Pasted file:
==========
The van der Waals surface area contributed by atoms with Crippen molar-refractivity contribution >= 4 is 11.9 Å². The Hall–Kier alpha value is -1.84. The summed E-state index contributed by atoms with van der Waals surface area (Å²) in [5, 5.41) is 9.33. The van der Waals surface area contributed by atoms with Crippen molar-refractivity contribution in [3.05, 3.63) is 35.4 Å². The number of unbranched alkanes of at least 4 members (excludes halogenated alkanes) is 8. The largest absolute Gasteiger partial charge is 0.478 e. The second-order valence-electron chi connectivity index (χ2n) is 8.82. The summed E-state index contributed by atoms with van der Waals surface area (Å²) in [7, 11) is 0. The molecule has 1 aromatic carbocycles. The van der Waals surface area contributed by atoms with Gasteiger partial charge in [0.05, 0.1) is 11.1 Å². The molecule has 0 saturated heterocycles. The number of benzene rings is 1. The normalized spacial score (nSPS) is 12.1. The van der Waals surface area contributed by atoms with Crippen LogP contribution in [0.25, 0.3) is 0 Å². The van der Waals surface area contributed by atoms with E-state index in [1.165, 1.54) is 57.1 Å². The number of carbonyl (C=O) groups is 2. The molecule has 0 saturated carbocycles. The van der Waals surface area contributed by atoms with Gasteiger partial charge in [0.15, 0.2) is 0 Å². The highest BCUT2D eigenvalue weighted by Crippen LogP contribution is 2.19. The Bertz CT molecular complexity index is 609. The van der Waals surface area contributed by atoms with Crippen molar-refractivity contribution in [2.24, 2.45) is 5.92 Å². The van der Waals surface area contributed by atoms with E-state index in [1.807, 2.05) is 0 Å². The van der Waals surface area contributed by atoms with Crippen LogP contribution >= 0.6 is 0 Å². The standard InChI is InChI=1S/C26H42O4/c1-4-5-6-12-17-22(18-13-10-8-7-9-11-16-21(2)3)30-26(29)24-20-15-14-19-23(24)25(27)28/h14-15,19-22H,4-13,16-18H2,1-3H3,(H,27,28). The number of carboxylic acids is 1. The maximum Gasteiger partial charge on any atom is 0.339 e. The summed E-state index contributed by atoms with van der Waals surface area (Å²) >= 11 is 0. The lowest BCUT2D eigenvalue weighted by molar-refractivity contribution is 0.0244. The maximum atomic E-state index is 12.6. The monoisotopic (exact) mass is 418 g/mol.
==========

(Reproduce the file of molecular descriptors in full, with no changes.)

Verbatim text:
The van der Waals surface area contributed by atoms with Crippen molar-refractivity contribution >= 4 is 11.9 Å². The Hall–Kier alpha value is -1.84. The summed E-state index contributed by atoms with van der Waals surface area (Å²) in [5, 5.41) is 9.33. The van der Waals surface area contributed by atoms with Crippen molar-refractivity contribution in [3.05, 3.63) is 35.4 Å². The number of unbranched alkanes of at least 4 members (excludes halogenated alkanes) is 8. The largest absolute Gasteiger partial charge is 0.478 e. The second-order valence-electron chi connectivity index (χ2n) is 8.82. The summed E-state index contributed by atoms with van der Waals surface area (Å²) in [7, 11) is 0. The molecule has 1 aromatic carbocycles. The van der Waals surface area contributed by atoms with Gasteiger partial charge in [0.05, 0.1) is 11.1 Å². The molecule has 0 saturated heterocycles. The number of benzene rings is 1. The normalized spacial score (nSPS) is 12.1. The van der Waals surface area contributed by atoms with Crippen LogP contribution in [0.25, 0.3) is 0 Å². The van der Waals surface area contributed by atoms with E-state index in [1.165, 1.54) is 57.1 Å². The number of carbonyl (C=O) groups is 2. The molecule has 0 saturated carbocycles. The van der Waals surface area contributed by atoms with Gasteiger partial charge in [0.15, 0.2) is 0 Å². The highest BCUT2D eigenvalue weighted by Crippen LogP contribution is 2.19. The Bertz CT molecular complexity index is 609. The van der Waals surface area contributed by atoms with Crippen molar-refractivity contribution in [2.24, 2.45) is 5.92 Å². The van der Waals surface area contributed by atoms with E-state index in [1.807, 2.05) is 0 Å². The van der Waals surface area contributed by atoms with Crippen LogP contribution >= 0.6 is 0 Å². The standard InChI is InChI=1S/C26H42O4/c1-4-5-6-12-17-22(18-13-10-8-7-9-11-16-21(2)3)30-26(29)24-20-15-14-19-23(24)25(27)28/h14-15,19-22H,4-13,16-18H2,1-3H3,(H,27,28). The number of carboxylic acids is 1. The maximum Gasteiger partial charge on any atom is 0.339 e. The summed E-state index contributed by atoms with van der Waals surface area (Å²) >= 11 is 0. The lowest BCUT2D eigenvalue weighted by molar-refractivity contribution is 0.0244. The maximum atomic E-state index is 12.6. The monoisotopic (exact) mass is 418 g/mol.